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September 20, 2018

To Swim or Not To Swim: The Question Surrounding Lake Neatahwanta


FULTON, NY – Despite the quickly approaching winter weather, a large focus looms in Fulton on Lake Neatahwanta, the city’s “little lake by the big lake.”

Lake Neatahwanta in Fulton, known as "the little lake by the big lake."

Lake Neatahwanta in Fulton, known as “the little lake by the big lake.”

The focus redeveloped after a “polar plunge” event initially arranged by a volunteer organization to encourage people to plunge into Lake Neatahwanta has been canceled due to concerns that arose on the current safety status of the lake.

Oswego County Legislator for District 25, representative of the city of Fulton, Frank Castiglia approached the Fulton Common Council after having caught wind of the event.

Castiglia pointed out that hazard signs posted more than 10 years ago by the city urging caution to enter the lake due to dangerous conditions have not yet been removed and questioned whether the ongoing dredging at the lake has yet resulted in toxicity levels that are safe for immersion.

“I think everything that the Friends of Fulton Parks is doing, is great,” Castiglia said of the group that had organized the event. “But if the lake isn’t usable or safe by (health) department standards, then we would just be setting an example that it is safe.”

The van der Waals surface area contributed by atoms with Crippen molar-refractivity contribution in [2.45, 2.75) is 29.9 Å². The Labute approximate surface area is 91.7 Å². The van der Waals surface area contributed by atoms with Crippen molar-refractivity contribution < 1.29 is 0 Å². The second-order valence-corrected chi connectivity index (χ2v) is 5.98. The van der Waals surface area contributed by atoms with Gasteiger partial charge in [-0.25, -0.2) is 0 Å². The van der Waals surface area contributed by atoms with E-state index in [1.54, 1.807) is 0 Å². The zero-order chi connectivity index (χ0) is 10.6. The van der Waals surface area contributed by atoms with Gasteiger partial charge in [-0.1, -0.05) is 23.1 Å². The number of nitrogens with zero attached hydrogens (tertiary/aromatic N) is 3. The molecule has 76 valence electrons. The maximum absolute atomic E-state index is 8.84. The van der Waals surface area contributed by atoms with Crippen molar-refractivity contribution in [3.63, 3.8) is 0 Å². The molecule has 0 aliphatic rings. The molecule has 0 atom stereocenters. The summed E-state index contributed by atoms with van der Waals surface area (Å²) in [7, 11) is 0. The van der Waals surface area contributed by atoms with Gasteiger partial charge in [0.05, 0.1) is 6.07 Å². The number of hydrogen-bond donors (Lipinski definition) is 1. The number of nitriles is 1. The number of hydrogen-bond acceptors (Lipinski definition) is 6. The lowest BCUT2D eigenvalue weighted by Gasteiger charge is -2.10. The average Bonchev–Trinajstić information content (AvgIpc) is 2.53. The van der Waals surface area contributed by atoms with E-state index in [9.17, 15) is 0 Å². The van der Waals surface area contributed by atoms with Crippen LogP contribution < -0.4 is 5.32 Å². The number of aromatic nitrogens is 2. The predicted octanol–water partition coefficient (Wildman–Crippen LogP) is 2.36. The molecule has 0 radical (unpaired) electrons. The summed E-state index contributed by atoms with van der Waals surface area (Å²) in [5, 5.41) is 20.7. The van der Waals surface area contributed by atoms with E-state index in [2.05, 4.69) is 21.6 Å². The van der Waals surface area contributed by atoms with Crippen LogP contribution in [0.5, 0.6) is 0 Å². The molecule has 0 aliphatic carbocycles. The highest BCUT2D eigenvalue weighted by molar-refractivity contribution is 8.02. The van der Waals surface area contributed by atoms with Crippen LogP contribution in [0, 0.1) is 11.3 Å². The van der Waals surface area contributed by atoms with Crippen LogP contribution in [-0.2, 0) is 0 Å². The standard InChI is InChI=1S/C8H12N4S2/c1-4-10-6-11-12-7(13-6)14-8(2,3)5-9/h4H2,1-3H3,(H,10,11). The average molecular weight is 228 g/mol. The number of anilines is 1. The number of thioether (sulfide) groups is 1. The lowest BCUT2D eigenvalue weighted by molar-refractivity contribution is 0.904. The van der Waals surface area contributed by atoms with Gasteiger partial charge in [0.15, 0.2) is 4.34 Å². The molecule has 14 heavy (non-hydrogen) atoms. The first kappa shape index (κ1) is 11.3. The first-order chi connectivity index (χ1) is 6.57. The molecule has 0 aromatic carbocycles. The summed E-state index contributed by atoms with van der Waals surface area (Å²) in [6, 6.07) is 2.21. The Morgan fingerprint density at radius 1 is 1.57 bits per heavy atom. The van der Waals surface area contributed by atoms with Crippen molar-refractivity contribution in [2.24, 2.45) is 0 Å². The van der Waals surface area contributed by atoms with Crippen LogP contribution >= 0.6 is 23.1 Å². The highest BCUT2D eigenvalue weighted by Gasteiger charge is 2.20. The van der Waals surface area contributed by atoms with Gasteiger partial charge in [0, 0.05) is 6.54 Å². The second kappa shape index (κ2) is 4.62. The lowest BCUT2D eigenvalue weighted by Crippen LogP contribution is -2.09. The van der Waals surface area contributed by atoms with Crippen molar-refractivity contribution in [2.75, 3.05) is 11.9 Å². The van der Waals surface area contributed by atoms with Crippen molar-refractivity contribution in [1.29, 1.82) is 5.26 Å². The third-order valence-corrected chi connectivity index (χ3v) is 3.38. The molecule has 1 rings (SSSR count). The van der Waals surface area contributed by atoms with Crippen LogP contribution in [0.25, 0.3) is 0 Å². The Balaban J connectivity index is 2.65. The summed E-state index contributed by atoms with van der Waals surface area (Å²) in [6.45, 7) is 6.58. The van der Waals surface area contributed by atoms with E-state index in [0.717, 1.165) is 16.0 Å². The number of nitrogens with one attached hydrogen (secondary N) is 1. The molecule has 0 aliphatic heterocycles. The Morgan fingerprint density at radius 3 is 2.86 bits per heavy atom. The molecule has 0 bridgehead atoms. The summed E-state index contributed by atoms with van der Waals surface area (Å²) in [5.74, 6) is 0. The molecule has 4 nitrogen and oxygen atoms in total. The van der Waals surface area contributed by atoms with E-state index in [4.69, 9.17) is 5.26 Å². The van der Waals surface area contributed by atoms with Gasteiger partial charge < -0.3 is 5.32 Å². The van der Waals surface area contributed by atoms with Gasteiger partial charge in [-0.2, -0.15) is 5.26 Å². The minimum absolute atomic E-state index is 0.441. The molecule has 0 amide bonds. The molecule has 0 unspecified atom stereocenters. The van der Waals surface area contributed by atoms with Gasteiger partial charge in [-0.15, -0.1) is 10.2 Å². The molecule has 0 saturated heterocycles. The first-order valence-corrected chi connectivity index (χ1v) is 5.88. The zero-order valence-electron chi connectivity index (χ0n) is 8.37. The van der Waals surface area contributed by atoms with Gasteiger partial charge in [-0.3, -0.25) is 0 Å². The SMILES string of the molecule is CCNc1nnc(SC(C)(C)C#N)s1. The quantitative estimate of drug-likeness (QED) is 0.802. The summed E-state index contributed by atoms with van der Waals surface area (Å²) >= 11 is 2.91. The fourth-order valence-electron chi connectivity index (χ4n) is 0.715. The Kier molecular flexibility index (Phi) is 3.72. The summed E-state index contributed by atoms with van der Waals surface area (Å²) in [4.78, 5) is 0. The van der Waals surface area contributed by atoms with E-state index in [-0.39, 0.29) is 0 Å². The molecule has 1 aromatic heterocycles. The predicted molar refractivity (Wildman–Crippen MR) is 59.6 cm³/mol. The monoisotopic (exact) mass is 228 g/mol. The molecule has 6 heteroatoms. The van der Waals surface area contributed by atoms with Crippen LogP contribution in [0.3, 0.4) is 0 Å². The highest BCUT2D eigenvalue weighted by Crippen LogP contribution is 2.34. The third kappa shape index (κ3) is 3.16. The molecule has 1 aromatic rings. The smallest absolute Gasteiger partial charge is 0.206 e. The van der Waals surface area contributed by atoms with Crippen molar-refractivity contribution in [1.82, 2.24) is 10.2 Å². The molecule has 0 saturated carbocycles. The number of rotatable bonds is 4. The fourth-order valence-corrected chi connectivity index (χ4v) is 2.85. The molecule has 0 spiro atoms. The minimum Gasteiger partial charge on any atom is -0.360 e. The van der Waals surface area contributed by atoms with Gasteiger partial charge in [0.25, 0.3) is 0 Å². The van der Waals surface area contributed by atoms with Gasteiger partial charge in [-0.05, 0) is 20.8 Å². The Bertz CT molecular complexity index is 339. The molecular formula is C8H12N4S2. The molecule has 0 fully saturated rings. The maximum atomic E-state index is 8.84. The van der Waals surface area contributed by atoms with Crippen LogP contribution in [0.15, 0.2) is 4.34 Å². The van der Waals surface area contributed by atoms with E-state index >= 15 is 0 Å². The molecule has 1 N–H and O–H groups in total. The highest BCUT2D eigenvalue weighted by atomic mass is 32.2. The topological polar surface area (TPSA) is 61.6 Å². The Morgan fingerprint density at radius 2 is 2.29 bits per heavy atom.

Castiglia reached out to the Oswego County Health Department seeking answers to his questions.

The County has not done any water testing in Lake Neatahwanta in recent years,” the email began from Oswego County Director of Public Health Jiancheng Huang.

The email continued to explain that “SUNY ESF has been conducting routine sampling to confirm the presence of Harmful Algae Blooms (HAB) from May – October each year. The presence of cyanobacteria HAB was confirmed at levels above the DEC bloom criteria in Lake Neatahwanta this summer at least 10 times and a microscopic analysis confirmed the presence of Microcystis. These cyanobacteria taxa are capable of producing toxins and, according to the New York State Harmful Algal Blooms (HABs) Archive Page, water sampling results confirmed in 2014 & 2016 that there were toxins present in quantities to potentially cause health effect if people or animals came in contact with the water.”

Huang explained that the cautionary signs were posted in 2004, “after it was reported that a dog died after swimming in an area with an algae bloom,” although acknowledging they had lost some details in reference to the signs.